Highlights from day four of National Science Week
NSW: Meganne Christian: meet the Aussie engineer set to become an astronaut.
National: Which artist-researcher duo will win the battle to design the top Shirty Science t-shirt?
ACT: Do environmental policies add up? Ask Hugh Possingham, a professor of both maths and zoology.
NSW: Leafy green cities, coastal wetlands, microalgae: the climate solutions you wish you knew about.
TAS: Cats, chemicals, brains, stress, and space junk: young scientists tour Tasmanian schools.
WA: A band of physicists go on a road trip to explain quantum and dark matter.
WA: Noongar knowledge and elemental energies from earth, air, water and fire.
NT: Paint with a UV torch at ‘Sea of Light’, a light installation at MAGNT.
NT: A health lab on wheels and AI ‘time machine’ shows impact of disease.
Read on for more on these, including direct event contact details.
- SA: Boomerang engineering with the First Scientists.
- VIC: Extraterrestrial processing: how will we make materials with resources found on the moon?
Coming up tomorrow:
Science denialism; the new space race; happiness; plastic eating microbes; and female animal reproductive bits! – see a preview of Wednesday’s highlights.
National Science Week 2023 runs from 12 to 22 August.
Visit ScienceWeek.net.au/events to find more stories in your area.
General Science Week media enquiries: Tanya Ha: firstname.lastname@example.org or 0404 083 863
Join astronaut reservist, UNSW alumna and engineer Dr Meganne Christian in conversation with Aude Vignelles, Chief Technology Officer of the Australian Space Agency.
In 2022, Dr Christian was selected to join the European Space Agency’s astronaut reserve, putting her on course to become one of the first Australian females in orbit. The possibility of going to space fulfills a lifelong dream for Dr Christian and culminates a career in engineering, renewable energy and atmospheric research.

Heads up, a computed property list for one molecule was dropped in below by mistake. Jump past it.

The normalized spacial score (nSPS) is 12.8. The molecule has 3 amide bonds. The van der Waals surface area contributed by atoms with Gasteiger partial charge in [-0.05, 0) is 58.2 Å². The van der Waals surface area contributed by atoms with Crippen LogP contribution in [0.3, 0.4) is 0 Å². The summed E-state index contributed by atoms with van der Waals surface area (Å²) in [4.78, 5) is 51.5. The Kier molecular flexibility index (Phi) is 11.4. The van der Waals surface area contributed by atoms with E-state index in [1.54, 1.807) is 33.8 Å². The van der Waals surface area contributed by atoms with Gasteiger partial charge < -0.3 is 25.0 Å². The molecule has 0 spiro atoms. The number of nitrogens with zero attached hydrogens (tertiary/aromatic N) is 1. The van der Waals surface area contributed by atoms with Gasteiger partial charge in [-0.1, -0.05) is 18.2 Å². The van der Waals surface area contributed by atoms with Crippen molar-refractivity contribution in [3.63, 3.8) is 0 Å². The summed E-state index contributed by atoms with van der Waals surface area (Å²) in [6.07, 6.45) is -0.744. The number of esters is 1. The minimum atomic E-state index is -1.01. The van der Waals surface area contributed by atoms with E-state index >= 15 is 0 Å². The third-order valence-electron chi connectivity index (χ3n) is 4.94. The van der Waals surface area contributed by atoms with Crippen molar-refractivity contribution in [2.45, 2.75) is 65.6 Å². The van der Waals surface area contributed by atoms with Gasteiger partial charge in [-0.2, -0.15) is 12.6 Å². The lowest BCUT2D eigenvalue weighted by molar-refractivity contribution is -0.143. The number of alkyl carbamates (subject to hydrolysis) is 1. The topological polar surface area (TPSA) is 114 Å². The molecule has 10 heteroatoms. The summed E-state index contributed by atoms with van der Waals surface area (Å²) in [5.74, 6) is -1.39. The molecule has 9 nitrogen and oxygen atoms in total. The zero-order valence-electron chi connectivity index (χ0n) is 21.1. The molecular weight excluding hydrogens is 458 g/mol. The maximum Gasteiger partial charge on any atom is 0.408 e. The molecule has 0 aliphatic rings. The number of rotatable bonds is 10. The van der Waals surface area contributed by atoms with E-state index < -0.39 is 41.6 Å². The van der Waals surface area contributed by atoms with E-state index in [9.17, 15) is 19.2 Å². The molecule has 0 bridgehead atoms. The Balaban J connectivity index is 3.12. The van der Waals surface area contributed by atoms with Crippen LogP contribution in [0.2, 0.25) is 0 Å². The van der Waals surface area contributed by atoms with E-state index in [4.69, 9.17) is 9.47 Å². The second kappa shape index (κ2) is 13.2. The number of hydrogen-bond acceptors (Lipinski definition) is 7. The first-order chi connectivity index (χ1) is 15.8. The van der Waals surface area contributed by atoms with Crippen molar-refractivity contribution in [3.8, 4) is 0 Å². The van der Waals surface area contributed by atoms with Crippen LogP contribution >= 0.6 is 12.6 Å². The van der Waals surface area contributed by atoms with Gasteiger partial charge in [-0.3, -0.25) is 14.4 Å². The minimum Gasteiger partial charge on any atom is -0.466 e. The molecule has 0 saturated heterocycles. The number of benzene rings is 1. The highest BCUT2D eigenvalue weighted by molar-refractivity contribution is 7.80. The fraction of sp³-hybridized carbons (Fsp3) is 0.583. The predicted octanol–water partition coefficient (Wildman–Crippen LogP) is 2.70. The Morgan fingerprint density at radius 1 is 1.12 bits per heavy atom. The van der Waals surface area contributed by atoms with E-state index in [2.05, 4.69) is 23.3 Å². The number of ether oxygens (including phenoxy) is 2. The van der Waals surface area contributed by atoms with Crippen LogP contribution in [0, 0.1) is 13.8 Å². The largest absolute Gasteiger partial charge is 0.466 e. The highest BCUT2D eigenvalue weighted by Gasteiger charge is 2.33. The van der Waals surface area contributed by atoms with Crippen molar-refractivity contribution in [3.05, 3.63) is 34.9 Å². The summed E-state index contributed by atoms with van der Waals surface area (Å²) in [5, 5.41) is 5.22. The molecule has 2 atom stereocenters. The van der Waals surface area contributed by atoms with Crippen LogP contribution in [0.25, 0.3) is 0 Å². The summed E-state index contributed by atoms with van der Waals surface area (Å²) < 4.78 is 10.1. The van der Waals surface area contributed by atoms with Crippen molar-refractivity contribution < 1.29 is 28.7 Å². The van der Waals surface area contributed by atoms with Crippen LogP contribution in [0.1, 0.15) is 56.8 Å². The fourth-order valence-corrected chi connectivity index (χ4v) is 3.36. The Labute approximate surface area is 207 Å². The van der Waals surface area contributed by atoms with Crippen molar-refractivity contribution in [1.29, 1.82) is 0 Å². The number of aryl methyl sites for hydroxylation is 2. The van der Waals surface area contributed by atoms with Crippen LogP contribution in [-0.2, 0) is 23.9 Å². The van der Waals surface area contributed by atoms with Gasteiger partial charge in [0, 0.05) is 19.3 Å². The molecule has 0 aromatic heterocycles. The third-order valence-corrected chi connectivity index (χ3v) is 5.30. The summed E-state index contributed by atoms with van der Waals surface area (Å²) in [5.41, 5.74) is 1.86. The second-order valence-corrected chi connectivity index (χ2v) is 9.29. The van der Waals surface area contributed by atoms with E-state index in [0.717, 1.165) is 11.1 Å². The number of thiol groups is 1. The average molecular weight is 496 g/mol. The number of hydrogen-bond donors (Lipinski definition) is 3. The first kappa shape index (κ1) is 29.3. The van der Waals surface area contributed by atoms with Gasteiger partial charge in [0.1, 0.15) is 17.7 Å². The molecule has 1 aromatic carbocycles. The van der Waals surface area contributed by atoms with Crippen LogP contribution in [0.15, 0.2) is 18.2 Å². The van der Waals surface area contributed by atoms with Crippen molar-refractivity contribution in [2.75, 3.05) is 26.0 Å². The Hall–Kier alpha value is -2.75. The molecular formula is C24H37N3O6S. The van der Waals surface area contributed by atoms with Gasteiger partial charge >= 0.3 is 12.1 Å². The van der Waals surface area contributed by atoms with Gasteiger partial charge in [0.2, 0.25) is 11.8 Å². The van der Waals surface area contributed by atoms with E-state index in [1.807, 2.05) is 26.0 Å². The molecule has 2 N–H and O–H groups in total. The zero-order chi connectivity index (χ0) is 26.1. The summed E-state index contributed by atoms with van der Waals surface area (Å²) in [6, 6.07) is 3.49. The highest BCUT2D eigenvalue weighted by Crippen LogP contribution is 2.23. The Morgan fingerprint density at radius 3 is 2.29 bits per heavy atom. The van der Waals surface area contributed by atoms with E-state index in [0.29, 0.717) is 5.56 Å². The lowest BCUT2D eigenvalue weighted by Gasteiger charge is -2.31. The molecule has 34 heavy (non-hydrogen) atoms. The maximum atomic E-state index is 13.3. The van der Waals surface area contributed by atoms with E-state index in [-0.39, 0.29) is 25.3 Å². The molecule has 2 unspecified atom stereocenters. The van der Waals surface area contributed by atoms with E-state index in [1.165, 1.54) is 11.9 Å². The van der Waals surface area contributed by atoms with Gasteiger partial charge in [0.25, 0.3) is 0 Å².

Driven by a sense of adventure, Dr Christian decided to apply for the astronaut reserve after surviving a challenging year of atmospheric research in Antarctica’s Concordia station, dubbed ‘White Mars’ for its isolation and harsh conditions. Meganne Christian invites us to imagine a future where the stars are within our reach.
Which artist-researcher duo will win the battle to design the top Shirty Science t-shirt?
Artists and scientists team up to design a shirt that shatters stereotypes, encourages collaboration and shares the impact of Australian research. Each team will reveal their t-shirt design and pitch their art and science in a YouTube Live event hosted by ABC News Breakfast weather presenter Nate Byrne, with commentary from a panel of esteemed scientific and creative judges.
The live audience will cast their vote to determine which pair’s work will win the title of ‘The Most Excellent Science Shirt’.
Media enquiries: Madison Hartill-Law, email@example.com or 0439 487 615.
The maths of saving the planet - according to a mathematician saving the planet – Bruce, ACT
How has science and mathematics shaped – or not shaped – Australia’s most significant environmental policies?
Professor Hugh Possingham, one of Australia’s most experienced and respected environmental scientists, has some thoughts, which he will share at the Krebs Lecture.
Hugh is the former Chief Scientist for Queensland and a Professor of both Mathematics and Zoology at The University of Queensland.
He will share his unique, candid perspective of environmental and climate change policies, from emissions offsets to land-clearing to protecting threatened species.
The examples could include biodiversity offsetting, allocation of funds to threatened species, long-term monitoring, land-clearing, designing marine protected areas, wildlife management, and more.
Media enquiries: Jaana Dielenberg, Communication and Engagement Manager, Biodiversity Council, firstname.lastname@example.org or 0413 585 709.
Hugh Possingham is available for media interviews.
Climate solutions you wish you knew about – how plants can help us tackle climate change – Sydney, NSW
What can we learn from the way plants adapt to changes in climate?
How will plants handle sea level rise? What role do our urban green spaces play? What does a more-acidic ocean mean for the very tiny but important seaweeds at the bottom of the food chain?
Ask the experts:
- Plants in smart green cities – Prof Michelle Leishman, Macquarie University
- Wetlands weathering climate change – Prof Neil Saintilan, Macquarie University
- Microalgae in a warming and acidifying marine environment – A/Prof Katherina Petrou, University of Technology Sydney
- Protecting plants and fungi from diseases and other threats – Dr Brett Summerell, Australian Institute of Botanic Science, Royal Botanic Gardens and Domain Trust, Sydney.